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Abstract: TH-PO383

Urinary Response to Consumption of Plant-Based Meat Alternatives: Secondary Analysis of the SWAP-MEAT Trial

Session Information

Category: Fluid, Electrolytes, and Acid-Base Disorders

  • 1102 Fluid, Electrolyte, and Acid-Base Disorders: Clinical

Authors

  • Ward, Catherine, Stanford University School of Medicine, Stanford, California, United States
  • Landry, Matthew James, Stanford University School of Medicine, Stanford, California, United States
  • Raphael, Kalani L., University of Utah Health, Salt Lake City, Utah, United States
  • Gardner, Christopher D., Stanford University School of Medicine, Stanford, California, United States
  • Pao, Alan C., Stanford University School of Medicine, Stanford, California, United States
Background

Consumption of excess animal meat can exacerbate kidney disorders such as urinary stone disease and chronic kidney disease. Plant-based meat alternatives, “plant-meat”, have entered the commercial market. It is not known whether plant-meat confers the same health benefits as whole vegetables because plant-meat is highly processed food. We hypothesized that consumption of plant-meat reduces dietary load of acid, phosphorus, and nitrogen compared with consumption of animal-meat.

Methods

SWAP-MEAT was a randomized crossover trial in which participants consumed ≥2 servings/day of either plant-meat or animal-meat for 8 weeks each, while keeping all other foods and beverages similar. We analyzed fasting spot urine samples from participants at baseline and after each phase of plant-meat or animal-meat. We used a linear mixed-effects model to investigate if the change in urine indices was different between baseline and at the end of each phase, adjusting for urine creatinine concentration, the fixed effect of diet order, phase, and the random effect of correlated observations. Primary outcomes included differences between baseline and after plant-meat or animal-meat phase for urine sulfate, urine ammonium, urine phosphorus, urine urea nitrogen, and urine pH.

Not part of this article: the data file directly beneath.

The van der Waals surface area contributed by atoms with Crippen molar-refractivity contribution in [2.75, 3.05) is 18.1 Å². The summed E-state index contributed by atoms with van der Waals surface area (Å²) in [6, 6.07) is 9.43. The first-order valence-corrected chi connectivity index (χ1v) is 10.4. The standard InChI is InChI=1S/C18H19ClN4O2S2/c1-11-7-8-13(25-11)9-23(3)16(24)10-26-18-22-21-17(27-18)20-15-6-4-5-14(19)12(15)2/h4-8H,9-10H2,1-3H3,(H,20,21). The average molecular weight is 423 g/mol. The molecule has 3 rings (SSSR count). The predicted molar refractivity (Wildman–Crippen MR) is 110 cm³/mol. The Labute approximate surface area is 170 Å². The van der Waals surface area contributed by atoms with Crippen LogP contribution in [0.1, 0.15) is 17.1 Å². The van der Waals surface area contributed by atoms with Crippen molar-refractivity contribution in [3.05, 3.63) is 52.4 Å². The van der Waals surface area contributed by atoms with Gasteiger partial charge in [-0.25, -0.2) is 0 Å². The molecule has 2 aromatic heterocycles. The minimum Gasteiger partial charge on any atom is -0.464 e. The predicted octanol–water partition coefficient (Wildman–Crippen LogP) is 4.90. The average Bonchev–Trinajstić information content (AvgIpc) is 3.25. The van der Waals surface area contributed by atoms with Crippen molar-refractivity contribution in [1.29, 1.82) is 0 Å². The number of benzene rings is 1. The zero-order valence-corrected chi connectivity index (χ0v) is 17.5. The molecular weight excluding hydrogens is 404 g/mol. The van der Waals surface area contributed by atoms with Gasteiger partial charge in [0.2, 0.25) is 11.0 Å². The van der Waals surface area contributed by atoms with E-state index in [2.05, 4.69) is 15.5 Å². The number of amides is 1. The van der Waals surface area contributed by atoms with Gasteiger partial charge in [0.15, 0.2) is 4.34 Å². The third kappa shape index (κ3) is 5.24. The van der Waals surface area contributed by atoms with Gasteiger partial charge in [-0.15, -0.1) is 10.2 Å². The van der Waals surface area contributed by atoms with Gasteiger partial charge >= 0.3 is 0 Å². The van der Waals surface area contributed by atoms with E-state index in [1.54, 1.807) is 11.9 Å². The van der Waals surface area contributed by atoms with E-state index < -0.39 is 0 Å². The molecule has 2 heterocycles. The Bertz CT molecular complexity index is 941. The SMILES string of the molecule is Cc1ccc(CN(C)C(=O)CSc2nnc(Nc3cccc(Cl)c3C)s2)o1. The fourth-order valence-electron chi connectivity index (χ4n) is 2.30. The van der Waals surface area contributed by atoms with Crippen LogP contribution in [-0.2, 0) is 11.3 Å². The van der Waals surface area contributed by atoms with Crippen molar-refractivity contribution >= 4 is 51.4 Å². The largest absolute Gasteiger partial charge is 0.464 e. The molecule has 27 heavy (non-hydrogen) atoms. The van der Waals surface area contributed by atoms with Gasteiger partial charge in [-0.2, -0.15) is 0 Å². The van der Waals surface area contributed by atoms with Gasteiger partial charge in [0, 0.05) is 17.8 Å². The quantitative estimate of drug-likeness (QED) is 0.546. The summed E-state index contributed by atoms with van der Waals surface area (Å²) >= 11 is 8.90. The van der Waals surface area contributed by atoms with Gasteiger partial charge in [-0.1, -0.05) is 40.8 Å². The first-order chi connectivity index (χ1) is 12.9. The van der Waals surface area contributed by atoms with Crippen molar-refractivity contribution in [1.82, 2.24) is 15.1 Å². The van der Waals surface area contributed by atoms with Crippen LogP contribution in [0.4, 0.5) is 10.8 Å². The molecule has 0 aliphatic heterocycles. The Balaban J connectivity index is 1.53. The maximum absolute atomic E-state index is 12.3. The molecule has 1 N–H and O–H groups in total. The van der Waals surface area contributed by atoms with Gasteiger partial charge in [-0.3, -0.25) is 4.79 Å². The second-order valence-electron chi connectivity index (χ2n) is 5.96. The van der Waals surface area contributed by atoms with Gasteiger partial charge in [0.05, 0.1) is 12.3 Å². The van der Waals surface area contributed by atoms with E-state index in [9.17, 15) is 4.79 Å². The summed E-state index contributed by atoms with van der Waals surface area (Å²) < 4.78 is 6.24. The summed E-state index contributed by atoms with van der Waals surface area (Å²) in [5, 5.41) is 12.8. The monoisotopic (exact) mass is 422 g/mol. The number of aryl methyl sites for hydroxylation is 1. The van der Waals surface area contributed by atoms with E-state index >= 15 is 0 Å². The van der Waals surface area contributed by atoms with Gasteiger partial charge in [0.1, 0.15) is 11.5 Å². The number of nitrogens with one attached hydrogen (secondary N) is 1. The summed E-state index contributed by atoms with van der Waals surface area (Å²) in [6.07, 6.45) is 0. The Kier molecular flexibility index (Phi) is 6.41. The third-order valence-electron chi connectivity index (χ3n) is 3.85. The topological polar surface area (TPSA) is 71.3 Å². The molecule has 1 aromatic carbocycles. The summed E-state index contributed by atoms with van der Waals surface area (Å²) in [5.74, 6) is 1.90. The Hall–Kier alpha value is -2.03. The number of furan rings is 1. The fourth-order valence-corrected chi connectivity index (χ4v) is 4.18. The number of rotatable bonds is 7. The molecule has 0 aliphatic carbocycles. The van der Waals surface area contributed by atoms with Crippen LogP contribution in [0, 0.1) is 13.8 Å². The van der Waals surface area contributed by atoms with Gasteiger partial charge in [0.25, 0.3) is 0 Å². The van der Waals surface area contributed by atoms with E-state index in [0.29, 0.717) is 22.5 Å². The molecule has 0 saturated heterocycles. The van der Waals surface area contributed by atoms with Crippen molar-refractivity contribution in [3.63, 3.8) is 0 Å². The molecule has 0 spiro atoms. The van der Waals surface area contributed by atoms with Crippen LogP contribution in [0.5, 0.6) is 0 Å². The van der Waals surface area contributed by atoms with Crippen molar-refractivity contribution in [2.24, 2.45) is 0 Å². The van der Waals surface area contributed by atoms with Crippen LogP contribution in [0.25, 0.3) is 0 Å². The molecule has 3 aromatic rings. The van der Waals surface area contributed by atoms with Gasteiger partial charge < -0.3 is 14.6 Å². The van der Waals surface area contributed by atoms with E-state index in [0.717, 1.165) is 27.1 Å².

Results

Differences in mean concentration for urine sulfate, urine ammonium, urine phosphorus, and urine urea nitrogen were significantly lower after plant-meat compared with animal-meat. Difference in mean urine pH was significantly higher after plant-meat compared with animal-meat.

Conclusion

Consumption of plant-meat was associated with lower dietary load of acid, phosphorus, and nitrogen compared with consumption of animal-meat. Plant-based meat products could support persons who wish to reduce dietary acid load in a manner that does not increase dietary phosphorus or nitrogen, which may benefit patients with urinary stone disease or chronic kidney disease.

Mixed Effects Linear Regression Model: adjusted for urine creatinine (mg/dL)
Plant-meatEstimate95% Confidence Interval
Urine sulfate (mEq/L)-6.68-10.96, -2.4
Urine ammonium (mmol/L)-4.15-8.2, -0.07
Urine phosphorus (mg/dL)-9.01-17.5, -0.5
Urine urea nitrogen (mg/dL)-124.8-226.9, -22.6
Urine pH+0.32+0.18, +0.46

Reference: Animal-meat

Funding

  • NIDDK Support